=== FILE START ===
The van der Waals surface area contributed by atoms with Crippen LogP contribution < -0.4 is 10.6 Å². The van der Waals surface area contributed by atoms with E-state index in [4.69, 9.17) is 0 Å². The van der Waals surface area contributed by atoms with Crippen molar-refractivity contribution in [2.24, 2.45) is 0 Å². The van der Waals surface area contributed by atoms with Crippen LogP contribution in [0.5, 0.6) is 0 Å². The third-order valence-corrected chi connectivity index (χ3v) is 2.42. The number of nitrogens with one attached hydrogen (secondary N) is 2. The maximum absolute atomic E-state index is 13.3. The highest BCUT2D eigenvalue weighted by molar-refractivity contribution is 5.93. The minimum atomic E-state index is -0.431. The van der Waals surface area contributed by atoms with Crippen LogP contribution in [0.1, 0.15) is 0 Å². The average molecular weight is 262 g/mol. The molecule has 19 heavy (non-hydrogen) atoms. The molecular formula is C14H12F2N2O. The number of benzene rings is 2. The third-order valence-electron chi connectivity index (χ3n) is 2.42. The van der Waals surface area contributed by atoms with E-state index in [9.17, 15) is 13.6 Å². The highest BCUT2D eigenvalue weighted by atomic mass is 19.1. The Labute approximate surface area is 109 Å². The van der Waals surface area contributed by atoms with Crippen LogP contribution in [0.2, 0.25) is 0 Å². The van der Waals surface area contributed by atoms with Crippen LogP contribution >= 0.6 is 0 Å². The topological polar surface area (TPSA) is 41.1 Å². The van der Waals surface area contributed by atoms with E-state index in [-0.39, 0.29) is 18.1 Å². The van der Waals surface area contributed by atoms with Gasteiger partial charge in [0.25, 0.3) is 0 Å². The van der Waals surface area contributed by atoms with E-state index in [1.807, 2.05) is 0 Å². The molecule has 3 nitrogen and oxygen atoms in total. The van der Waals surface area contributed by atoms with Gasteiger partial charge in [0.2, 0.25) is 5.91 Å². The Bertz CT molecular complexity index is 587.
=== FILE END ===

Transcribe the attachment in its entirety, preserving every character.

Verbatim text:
The van der Waals surface area contributed by atoms with Crippen LogP contribution < -0.4 is 10.6 Å². The van der Waals surface area contributed by atoms with E-state index in [4.69, 9.17) is 0 Å². The van der Waals surface area contributed by atoms with Crippen molar-refractivity contribution in [2.24, 2.45) is 0 Å². The van der Waals surface area contributed by atoms with Crippen LogP contribution in [0.5, 0.6) is 0 Å². The third-order valence-corrected chi connectivity index (χ3v) is 2.42. The number of nitrogens with one attached hydrogen (secondary N) is 2. The maximum absolute atomic E-state index is 13.3. The highest BCUT2D eigenvalue weighted by molar-refractivity contribution is 5.93. The minimum atomic E-state index is -0.431. The van der Waals surface area contributed by atoms with Crippen LogP contribution in [0.1, 0.15) is 0 Å². The average molecular weight is 262 g/mol. The molecule has 19 heavy (non-hydrogen) atoms. The molecular formula is C14H12F2N2O. The number of benzene rings is 2. The third-order valence-electron chi connectivity index (χ3n) is 2.42. The van der Waals surface area contributed by atoms with E-state index in [9.17, 15) is 13.6 Å². The highest BCUT2D eigenvalue weighted by atomic mass is 19.1. The Labute approximate surface area is 109 Å². The van der Waals surface area contributed by atoms with Crippen LogP contribution in [0.2, 0.25) is 0 Å². The van der Waals surface area contributed by atoms with Crippen LogP contribution >= 0.6 is 0 Å². The topological polar surface area (TPSA) is 41.1 Å². The van der Waals surface area contributed by atoms with E-state index in [-0.39, 0.29) is 18.1 Å². The van der Waals surface area contributed by atoms with Gasteiger partial charge in [0.25, 0.3) is 0 Å². The van der Waals surface area contributed by atoms with E-state index in [1.807, 2.05) is 0 Å². The molecule has 3 nitrogen and oxygen atoms in total. The van der Waals surface area contributed by atoms with Gasteiger partial charge in [0.2, 0.25) is 5.91 Å². The Bertz CT molecular complexity index is 587.